My friend Derwin Gray, who is lead pastor at Transformation Church in North Carolina, has a helpful video to help us get started in our churches. We must lead our churches in such a way that when non-Christians come in, they see a commitment to Oneness in the Body of Christ. We must provide places where each person in the church, regardless of race or gender or age, feels welcomed and affirmed.
The last place I spoke before the election was the Mosaix Conference, where I and many others expressed a hope (and plan) for a more diverse church. As our nation is more divided, at this moment, the church needs to become more visibly diverse.
Honestly, I don’t really consider myself a “White Evangelical,” and maybe you don’t either. I preach every week at Moody Church, a multicultural congregation of over 70 nations, but the fact that “White Evangelical” is so clearly a thing reminds us of the work we have to do.
Third, we must all speak for—and sometimes even join—those who are marginalized. My friend Charlie Dates, who serves as senior pastor of Progressive Baptist Church in Chicago, wrote a helpful piece on The Exchange recently. In it, Charlie wrote:
Evangelical churches in America can benefit from the testimony of other Christians who have long lived on the cultural margins, from a people group who wielded no political influence or economic superiority—a people who functioned largely as a subset, or minority in the larger American Evangelical story. In their history abides a witness, a recipe for thriving ministry, and an illustration of the gospel’s power to make buoyant a church relegated to the periphery of national significance.
His statement is powerful; it is a lesson for White Evangelicals to embrace the opportunity to join those who have historically been at the margins for the good of the Church and the glory of God.
This may mean more advocacy in the face of injustice. It may mean volunteering time with inner-city youth who come from single-parent homes. There are many opportunities for compassion and solidarity, and we should be looking for them.
Fourth, we must embrace the refugee, the immigrant, and people on the move. This is a particularly frightening time for some people, precisely because of campaign promises that were made by candidates and approved by voters. Some families genuinely have no idea what will happen next. We cannot underestimate their fears, and we should be the first ones ready to show love and care.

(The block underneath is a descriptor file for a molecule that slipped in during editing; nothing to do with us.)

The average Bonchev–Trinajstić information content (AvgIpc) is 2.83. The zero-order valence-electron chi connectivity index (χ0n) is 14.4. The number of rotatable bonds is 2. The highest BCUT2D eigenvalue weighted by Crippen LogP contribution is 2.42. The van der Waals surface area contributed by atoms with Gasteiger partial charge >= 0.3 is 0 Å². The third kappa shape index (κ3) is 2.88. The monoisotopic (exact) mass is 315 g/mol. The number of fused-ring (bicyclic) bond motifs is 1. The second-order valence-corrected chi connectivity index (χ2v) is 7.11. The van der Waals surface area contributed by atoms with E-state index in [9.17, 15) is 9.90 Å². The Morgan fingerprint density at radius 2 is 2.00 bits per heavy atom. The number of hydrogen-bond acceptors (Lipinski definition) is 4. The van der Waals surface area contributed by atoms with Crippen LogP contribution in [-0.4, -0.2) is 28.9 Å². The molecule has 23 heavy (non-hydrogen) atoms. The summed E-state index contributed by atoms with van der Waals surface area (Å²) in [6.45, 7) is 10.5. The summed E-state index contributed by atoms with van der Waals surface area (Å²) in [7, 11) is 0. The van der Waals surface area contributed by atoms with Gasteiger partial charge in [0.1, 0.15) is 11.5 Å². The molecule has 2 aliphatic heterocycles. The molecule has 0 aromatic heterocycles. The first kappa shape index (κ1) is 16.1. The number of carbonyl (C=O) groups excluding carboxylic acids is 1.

When World Relief launched it’s ‘We Welcome Refugees’ campaign, thousands of people planted a sign in their yards in a symbolic act of solidarity. As white Evangelicals, we pray hard and work hard so that those who find themselves without home and community have people of safety to run towards. We must be places of refuge.
Fifth, we must speak up and quickly condemn any and all racist comments flowing out of this election. Many were quick to condemn statements about other issues, and would have continued to speak out if things had gone a different way.
Racism is evil and we cannot pretend that it was not a part of the rhetoric in our culture these past several months. It simply must not continue, and we should be among the first to repudiate it.
Sixth, we must elevate non-Anglo evangelicals. If you have a platform, join me in sharing it with people of color. It’s not a mistake that I’ve just done a series on Race in America (hosting all African American Evangelicals) and been doing a series on Diaspora Missions (i.e. refugees). Share your pulpit, platform, conference, blog, and more with people of color.
Most of these things we already owe—as Christians, to brothers and sisters of Christ—but if we listen to our minority brothers and sisters, we owe them particularly now.